by Nicholas Bakalar
Shingles infections are notoriously painful. They may also increase the risk of heart attacks and strokes in the weeks after an outbreak, a new study reports.
Researchers analyzed the records of 61,191 Medicare recipients with a shingles (herpes zoster) diagnosis and either a heart attack or a stroke from 2006 through 2011, comparing rates of cardiovascular events before and after a shingles attack.
They found that in the first week after diagnosis, there was a 2.4-fold increase in the rate of stroke and a 1.7-fold increase in the rate of heart attack. The difference gradually faded over six months. The findings were published in PLoS Medicine.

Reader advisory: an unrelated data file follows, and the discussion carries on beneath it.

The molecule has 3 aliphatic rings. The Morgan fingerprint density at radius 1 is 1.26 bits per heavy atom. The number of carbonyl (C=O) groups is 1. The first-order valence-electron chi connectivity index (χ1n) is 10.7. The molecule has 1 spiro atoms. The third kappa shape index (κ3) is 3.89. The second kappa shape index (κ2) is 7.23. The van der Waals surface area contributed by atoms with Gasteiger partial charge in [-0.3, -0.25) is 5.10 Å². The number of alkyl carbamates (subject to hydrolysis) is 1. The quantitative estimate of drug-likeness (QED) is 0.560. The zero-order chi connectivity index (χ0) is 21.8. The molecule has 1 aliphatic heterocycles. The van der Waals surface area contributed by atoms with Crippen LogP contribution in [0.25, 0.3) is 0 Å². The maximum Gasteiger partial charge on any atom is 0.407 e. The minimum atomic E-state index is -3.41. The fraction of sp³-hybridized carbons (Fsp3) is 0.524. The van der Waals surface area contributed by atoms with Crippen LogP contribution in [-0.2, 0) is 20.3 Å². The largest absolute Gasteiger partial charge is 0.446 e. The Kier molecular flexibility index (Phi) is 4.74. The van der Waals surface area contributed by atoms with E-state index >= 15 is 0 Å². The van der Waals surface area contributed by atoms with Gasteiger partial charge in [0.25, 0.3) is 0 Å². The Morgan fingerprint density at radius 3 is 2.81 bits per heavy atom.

The exact mechanism is unclear, but the authors suggest that inflammation may lead to blood clots in people with hardening of the arteries. A similar link has been noted for respiratory diseases and other infections. Stress from the pain of shingles, the authors acknowledge, could have contributed to the effect, but they lacked the data to assess this.
Herpes zoster vaccination did not appear to change the result, but only 9 percent of people in the group had been vaccinated, not enough to reach firm conclusions about the effect of the vaccine.
“We’ve highlighted when patients with shingles may be most susceptible to vascular events,” said the lead author, Caroline Minassian, a research fellow at the London School of Hygiene and Tropical Medicine, “so this could potentially help prevent these events.”